Tag Archives: History

Ancient Architecture: ‘Temple Of Purtunus’ In Rome, Italy (4K Video)

The Temple of Portunus or Temple of Fortuna Virilis is a Roman temple in Rome, Italy, one of the best preserved of all Roman temples. Its dedication remains unclear, as ancient sources mention several temples in this area of Rome, without saying enough to make it clear which this is.

Train Travel: ‘Kyushu – Southern Japan’ (Video)

Kyushu is said to be the wellspring of Japanese civilization. Yet few tourists visit the southernmost of Japan’s main islands. This documentary contrasts modern Japanese cities with traditional customs in the countryside.

The rail journey begins in Fukuoka – a city with a metro population of 2.5 million – and ends at the southern tip of the island, in the city of Ibusuki. As the train rolls along, it travels through time – and reveals the amazing diversity and contrasts of the most southerly of Japan’s four main islands. The trip provides spectacular landscape views, as well as deep insight into a foreign culture, and its ancient traditions and modern lifestyles. In the West, Kyushu is one of the lesser-known regions in the “Land of the Rising Sun.”

Even for the Japanese, the green, mountainous island is seen mostly as a holiday spot. Europeans rarely visit this part of the country – but there are plenty of restaurants and cafes that have names like “Wolfgang,” “Bavaria,” or “Côte d’Azur.” Travel guides say that these words sound “European” to Japanese.

The family of the emperor, or Tenno, comes from Kyushu as well. This is also where the dynasties of the proud warrior class, the samurai, have their roots. And there are a number of active volcanoes on Kyushu. One of the most famous is Mount Aso. Its caldera – the cauldron-like hollow at the top — has a circumference of about 120 kilometers.

Tours: ‘Museum Of The Great Plains’ In Oklahoma

Experience a visual history of the life and people of the Great Plains on display at the Museum of the Great Plains in Lawton. From 11,000 years ago to a strong focus on Lawton and southwest Oklahoma and the southern plains in particular. Through all the interactive exhibits, one can not only learn about the fascinating history but also have fun. From life on the cattle trail to Native American artifacts and exhibits, you can immerse yourself in the culture of this special area in the state.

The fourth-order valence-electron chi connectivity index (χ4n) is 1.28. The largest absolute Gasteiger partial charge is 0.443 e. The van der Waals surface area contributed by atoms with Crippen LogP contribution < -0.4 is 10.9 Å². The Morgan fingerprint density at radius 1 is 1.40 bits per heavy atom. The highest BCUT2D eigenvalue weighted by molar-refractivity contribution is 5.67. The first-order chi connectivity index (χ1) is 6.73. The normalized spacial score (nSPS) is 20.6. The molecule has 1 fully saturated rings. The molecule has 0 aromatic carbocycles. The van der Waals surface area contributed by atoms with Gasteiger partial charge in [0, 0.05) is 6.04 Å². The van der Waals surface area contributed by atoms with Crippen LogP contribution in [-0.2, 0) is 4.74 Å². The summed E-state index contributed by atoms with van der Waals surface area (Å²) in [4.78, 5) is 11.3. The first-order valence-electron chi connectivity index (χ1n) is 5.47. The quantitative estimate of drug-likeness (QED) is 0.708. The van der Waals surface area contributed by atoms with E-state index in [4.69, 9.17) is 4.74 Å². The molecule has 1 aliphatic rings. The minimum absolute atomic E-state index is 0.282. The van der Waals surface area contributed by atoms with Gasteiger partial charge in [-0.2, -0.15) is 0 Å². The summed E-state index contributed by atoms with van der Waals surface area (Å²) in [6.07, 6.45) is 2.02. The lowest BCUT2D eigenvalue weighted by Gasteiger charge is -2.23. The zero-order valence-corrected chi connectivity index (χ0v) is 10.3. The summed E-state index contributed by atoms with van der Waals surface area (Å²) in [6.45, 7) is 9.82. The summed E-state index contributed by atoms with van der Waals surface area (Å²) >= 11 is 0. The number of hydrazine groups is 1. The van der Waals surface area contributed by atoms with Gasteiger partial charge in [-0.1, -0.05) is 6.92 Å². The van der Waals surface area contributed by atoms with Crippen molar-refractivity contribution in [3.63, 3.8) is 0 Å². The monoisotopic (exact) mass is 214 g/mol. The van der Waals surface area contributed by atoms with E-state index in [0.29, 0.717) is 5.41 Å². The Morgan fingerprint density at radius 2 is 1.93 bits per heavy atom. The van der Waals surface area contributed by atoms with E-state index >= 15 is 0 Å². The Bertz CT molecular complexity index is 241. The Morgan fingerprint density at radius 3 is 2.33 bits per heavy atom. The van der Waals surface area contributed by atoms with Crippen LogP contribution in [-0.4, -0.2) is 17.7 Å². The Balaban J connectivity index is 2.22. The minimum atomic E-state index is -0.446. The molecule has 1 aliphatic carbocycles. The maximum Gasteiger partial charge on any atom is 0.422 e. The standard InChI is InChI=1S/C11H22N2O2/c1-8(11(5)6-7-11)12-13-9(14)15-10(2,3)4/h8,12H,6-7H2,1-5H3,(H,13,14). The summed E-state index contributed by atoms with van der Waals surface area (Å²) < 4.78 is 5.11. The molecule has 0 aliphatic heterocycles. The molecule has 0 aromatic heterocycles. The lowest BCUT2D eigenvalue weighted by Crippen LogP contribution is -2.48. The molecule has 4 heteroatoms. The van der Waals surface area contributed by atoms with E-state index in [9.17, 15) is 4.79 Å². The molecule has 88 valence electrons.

Walking Tour: ‘American Revolution Landmarks In New York City’ (Video)

New York City LIVE: Downtown Manhattan in the American Revolution with Karen Q’s Patriot Tours.

Karen Q is a Revolutionary War and Founding Era historian. She is the author of Theodosia Burr: Teen Witness to the Founding of a New Nation, 21st Century Imprints, Lerner Books. She also appears in area Revolutionary War reenactments as “Mrs. Q”. Karen is a regular cast member of the Travel Channel’s *Mysteries at the Museum* and has appeared on more than twenty episodes. You can see a full list of episodes here.

Asia: An Economic History Of Thailand (Video)

The Thai economy is the second largest in southeast asia. Being right in the centre of one of the most vibrant economic clusters on the planet. Famous for its sun, sea and sand, Thailand is so much than just a tourist hot spot. Thailand’s Economy went on an incredible growth run during the second half of the 20th century. However, economic growth has slowed since the 2000’s, leading some to suggest Thailand’s economy is stuck in a middle income trap. What are the factors behind this in Thailand’s case? How did rice pledging impact the economy? And why Thailand pinning its’ economic hopes on the Eastern Economic Corridor?